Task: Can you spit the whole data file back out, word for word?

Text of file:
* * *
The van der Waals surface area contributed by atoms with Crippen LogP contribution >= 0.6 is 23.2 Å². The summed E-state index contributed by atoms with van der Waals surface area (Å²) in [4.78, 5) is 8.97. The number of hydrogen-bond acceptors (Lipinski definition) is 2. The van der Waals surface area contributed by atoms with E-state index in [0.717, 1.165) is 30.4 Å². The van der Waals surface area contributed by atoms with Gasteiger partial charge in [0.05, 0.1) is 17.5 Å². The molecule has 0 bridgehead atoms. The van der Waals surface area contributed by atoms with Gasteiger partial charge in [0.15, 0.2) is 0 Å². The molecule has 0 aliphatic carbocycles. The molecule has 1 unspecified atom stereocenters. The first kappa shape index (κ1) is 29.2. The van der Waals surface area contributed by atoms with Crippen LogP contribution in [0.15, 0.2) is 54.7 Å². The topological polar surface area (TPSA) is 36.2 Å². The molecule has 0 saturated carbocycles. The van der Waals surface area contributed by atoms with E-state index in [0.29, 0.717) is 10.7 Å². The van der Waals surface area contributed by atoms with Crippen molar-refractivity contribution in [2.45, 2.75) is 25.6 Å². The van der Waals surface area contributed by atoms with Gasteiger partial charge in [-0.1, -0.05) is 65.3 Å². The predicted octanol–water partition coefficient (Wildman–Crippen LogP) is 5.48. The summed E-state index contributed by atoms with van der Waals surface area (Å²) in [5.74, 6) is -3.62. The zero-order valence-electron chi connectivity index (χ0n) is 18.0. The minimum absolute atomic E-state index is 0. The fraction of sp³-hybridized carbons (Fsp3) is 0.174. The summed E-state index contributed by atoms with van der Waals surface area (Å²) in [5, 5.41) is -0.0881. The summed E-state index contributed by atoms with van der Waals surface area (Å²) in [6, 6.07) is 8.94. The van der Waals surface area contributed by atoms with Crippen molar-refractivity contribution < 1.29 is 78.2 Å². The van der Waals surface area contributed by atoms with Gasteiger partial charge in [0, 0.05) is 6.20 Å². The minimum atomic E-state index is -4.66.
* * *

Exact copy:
The van der Waals surface area contributed by atoms with Crippen LogP contribution >= 0.6 is 23.2 Å². The summed E-state index contributed by atoms with van der Waals surface area (Å²) in [4.78, 5) is 8.97. The number of hydrogen-bond acceptors (Lipinski definition) is 2. The van der Waals surface area contributed by atoms with E-state index in [0.717, 1.165) is 30.4 Å². The van der Waals surface area contributed by atoms with Gasteiger partial charge in [0.05, 0.1) is 17.5 Å². The molecule has 0 bridgehead atoms. The van der Waals surface area contributed by atoms with Gasteiger partial charge in [0.15, 0.2) is 0 Å². The molecule has 0 aliphatic carbocycles. The molecule has 1 unspecified atom stereocenters. The first kappa shape index (κ1) is 29.2. The van der Waals surface area contributed by atoms with Crippen LogP contribution in [0.15, 0.2) is 54.7 Å². The topological polar surface area (TPSA) is 36.2 Å². The molecule has 0 saturated carbocycles. The van der Waals surface area contributed by atoms with E-state index in [0.29, 0.717) is 10.7 Å². The van der Waals surface area contributed by atoms with Crippen molar-refractivity contribution in [2.45, 2.75) is 25.6 Å². The van der Waals surface area contributed by atoms with Gasteiger partial charge in [-0.1, -0.05) is 65.3 Å². The predicted octanol–water partition coefficient (Wildman–Crippen LogP) is 5.48. The summed E-state index contributed by atoms with van der Waals surface area (Å²) in [5.74, 6) is -3.62. The zero-order valence-electron chi connectivity index (χ0n) is 18.0. The minimum absolute atomic E-state index is 0. The fraction of sp³-hybridized carbons (Fsp3) is 0.174. The summed E-state index contributed by atoms with van der Waals surface area (Å²) in [5, 5.41) is -0.0881. The summed E-state index contributed by atoms with van der Waals surface area (Å²) in [6, 6.07) is 8.94. The van der Waals surface area contributed by atoms with Crippen molar-refractivity contribution < 1.29 is 78.2 Å². The van der Waals surface area contributed by atoms with Gasteiger partial charge in [0, 0.05) is 6.20 Å². The minimum atomic E-state index is -4.66.